It's a Bird. It's Another Bird!


Video Is for Chumps

Well, it's for chumps with insane bandwidth anyway. Although my business Internet connection here in my home office has 5Mbit upload speeds, it turns out that streaming multiple video feeds will saturate that type of bandwidth very quickly. I also had the problem of taxing the embedded Web server on the phone with more than one or two connections. I still hadn't given up on full streaming, so my first attempt at "Global BirdCam" was to re-encode the phone's video on my Linux server, which would be able to handle far more connections than an old Android handset.

Thankfully, VLC will run headlessly and happily rebroadcast a video stream. Getting just the right command-line options to stream mjpeg properly proved to be a challenge, but in the end, this long one-liner did the trick:

cvlc http://PHONE_IP:8080/videofeed --sout \
'#std{access=http{mime=multipart/x-mixed-replace; \
boundary=7b3cc56e5f51db803f790dad720ed50a}, \

The cvlc alias just starts VLC headless. The mime and boundary stuff took the longest to figure out. Basically, I had to get that right, or Web browsers would just try to download a file instead of playing a stream. This method did work, actually, and I could connect multiple clients to the server on port 2000 and get the remuxed stream without overtaxing the phone. (The phone served out only the single feed to the server, and the server is far more robust.) Unfortunately, that didn't solve my bandwidth issue.

My Flipbook Solution

Although the VLC solution did work, it didn't really fit my needs. I couldn't stream to the Internet due to lack of bandwidth, and even if I could, my server could handle only a handful of clients before it petered out as well. What I ended up with as my final solution is rather elegant and very efficient.

You may recall I said the Android application allows for high-resolution snapshots to be taken along with a direct video feed. Rather than streaming video, I figured if I took a high-res photo every second, I could get a far better image and also save boatloads of bandwidth. I still wanted a video-like experience, so I concocted a handful of scripts and learned some JavaScript to make a sort of "flipbook video" stream on a regular Web page. This was a two-part process. I had to get constantly updated photos, plus I had to build a Web page to display them properly.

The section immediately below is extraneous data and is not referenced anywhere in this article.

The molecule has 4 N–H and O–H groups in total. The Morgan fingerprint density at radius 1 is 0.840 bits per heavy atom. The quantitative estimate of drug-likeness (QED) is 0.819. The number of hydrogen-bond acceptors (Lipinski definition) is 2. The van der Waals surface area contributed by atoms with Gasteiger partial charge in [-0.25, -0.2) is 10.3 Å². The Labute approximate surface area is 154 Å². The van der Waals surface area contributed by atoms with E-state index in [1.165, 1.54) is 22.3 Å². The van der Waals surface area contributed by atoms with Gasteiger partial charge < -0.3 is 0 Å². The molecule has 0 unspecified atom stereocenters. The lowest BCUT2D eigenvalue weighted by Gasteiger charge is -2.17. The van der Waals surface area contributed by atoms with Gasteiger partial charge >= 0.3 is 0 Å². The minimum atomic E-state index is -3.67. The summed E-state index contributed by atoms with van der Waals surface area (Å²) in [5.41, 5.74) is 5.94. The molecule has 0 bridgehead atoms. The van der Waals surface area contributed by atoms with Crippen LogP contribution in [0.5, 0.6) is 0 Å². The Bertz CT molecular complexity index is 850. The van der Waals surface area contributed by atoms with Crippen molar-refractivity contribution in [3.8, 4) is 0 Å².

Step One: Getting the Photos

My first instinct was to use a cron job to fetch photos regularly from the Android phone. Because cron jobs run only every minute, I dismissed my first plan right away. I didn't need full-motion video, but "One Frame Per Minute" is pathetic by any standard. I ended up making a few scripts, one of which I launch via rc.local on system boot (Listings 1 and 2).

Listing 1. bird_update Script

while true
   sleep 1

Listing 2. bird_getphoto Script

#Variables -- change to fit your needs

if eval "ping -c 1 $CAMERA_IP > /dev/null"
   /usr/bin/wget -r --timeout=10 --quiet -O \
   convert $ORIGINAL_PHOTO \
     -quality 70% \
     -pointsize 64 \
     -fill white \
     -annotate +675+60 "    `date +"%I:%M:%S %p"`" \


The first script, bird_update (Listing 1), is started via rc.local on my server. I could have called the larger script directly from rc.local and had it loop, but this way, I could make a change to the main script (bird_getphoto, Listing 2) and not worry about restarting the rc.local stuff. bird_update runs bird_getphoto, sleeps for a second and starts over. That means if I make a change to bird_getphoto, the changes would be reflected on the next iteration of the loop, with nothing to start over. Since I tweaked bird_getphoto about 6,000 times, this method was ideal.

The bird_getphoto is what does the "dirty work" so to speak. Stepping through the commands should be fairly self explanatory, but basically:

  1. See if phone is on-line.